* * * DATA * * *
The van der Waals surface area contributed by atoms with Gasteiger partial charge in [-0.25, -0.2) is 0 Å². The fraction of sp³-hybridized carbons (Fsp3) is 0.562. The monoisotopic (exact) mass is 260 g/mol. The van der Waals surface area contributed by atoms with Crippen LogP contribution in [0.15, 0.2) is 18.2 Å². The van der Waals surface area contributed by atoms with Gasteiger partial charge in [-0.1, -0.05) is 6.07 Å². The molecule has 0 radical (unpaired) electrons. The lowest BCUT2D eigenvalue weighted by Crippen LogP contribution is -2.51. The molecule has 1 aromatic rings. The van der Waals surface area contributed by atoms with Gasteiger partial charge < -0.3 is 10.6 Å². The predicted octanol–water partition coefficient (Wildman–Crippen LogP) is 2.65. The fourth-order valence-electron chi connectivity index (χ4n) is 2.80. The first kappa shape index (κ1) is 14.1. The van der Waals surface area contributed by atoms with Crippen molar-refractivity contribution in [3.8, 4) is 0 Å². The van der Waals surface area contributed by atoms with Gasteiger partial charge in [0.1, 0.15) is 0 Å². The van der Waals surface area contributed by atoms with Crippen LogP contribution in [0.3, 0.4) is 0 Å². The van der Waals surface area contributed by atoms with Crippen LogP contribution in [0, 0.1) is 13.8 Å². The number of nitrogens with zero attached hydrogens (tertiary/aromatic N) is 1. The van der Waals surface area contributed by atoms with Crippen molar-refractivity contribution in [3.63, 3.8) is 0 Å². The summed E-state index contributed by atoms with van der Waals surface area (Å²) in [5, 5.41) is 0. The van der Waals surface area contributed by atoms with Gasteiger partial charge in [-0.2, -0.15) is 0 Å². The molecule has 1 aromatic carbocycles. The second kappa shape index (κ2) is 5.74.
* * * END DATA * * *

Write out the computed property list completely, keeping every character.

The van der Waals surface area contributed by atoms with Gasteiger partial charge in [-0.25, -0.2) is 0 Å². The fraction of sp³-hybridized carbons (Fsp3) is 0.562. The monoisotopic (exact) mass is 260 g/mol. The van der Waals surface area contributed by atoms with Crippen LogP contribution in [0.15, 0.2) is 18.2 Å². The van der Waals surface area contributed by atoms with Gasteiger partial charge in [-0.1, -0.05) is 6.07 Å². The molecule has 0 radical (unpaired) electrons. The lowest BCUT2D eigenvalue weighted by Crippen LogP contribution is -2.51. The molecule has 1 aromatic rings. The van der Waals surface area contributed by atoms with Gasteiger partial charge < -0.3 is 10.6 Å². The predicted octanol–water partition coefficient (Wildman–Crippen LogP) is 2.65. The fourth-order valence-electron chi connectivity index (χ4n) is 2.80. The first kappa shape index (κ1) is 14.1. The van der Waals surface area contributed by atoms with Crippen molar-refractivity contribution in [3.8, 4) is 0 Å². The van der Waals surface area contributed by atoms with Gasteiger partial charge in [0.1, 0.15) is 0 Å². The van der Waals surface area contributed by atoms with Crippen LogP contribution in [0.3, 0.4) is 0 Å². The van der Waals surface area contributed by atoms with Crippen LogP contribution in [0, 0.1) is 13.8 Å². The number of nitrogens with zero attached hydrogens (tertiary/aromatic N) is 1. The van der Waals surface area contributed by atoms with Crippen molar-refractivity contribution in [3.63, 3.8) is 0 Å². The summed E-state index contributed by atoms with van der Waals surface area (Å²) in [5, 5.41) is 0. The van der Waals surface area contributed by atoms with Gasteiger partial charge in [-0.2, -0.15) is 0 Å². The molecule has 1 aromatic carbocycles. The second kappa shape index (κ2) is 5.74.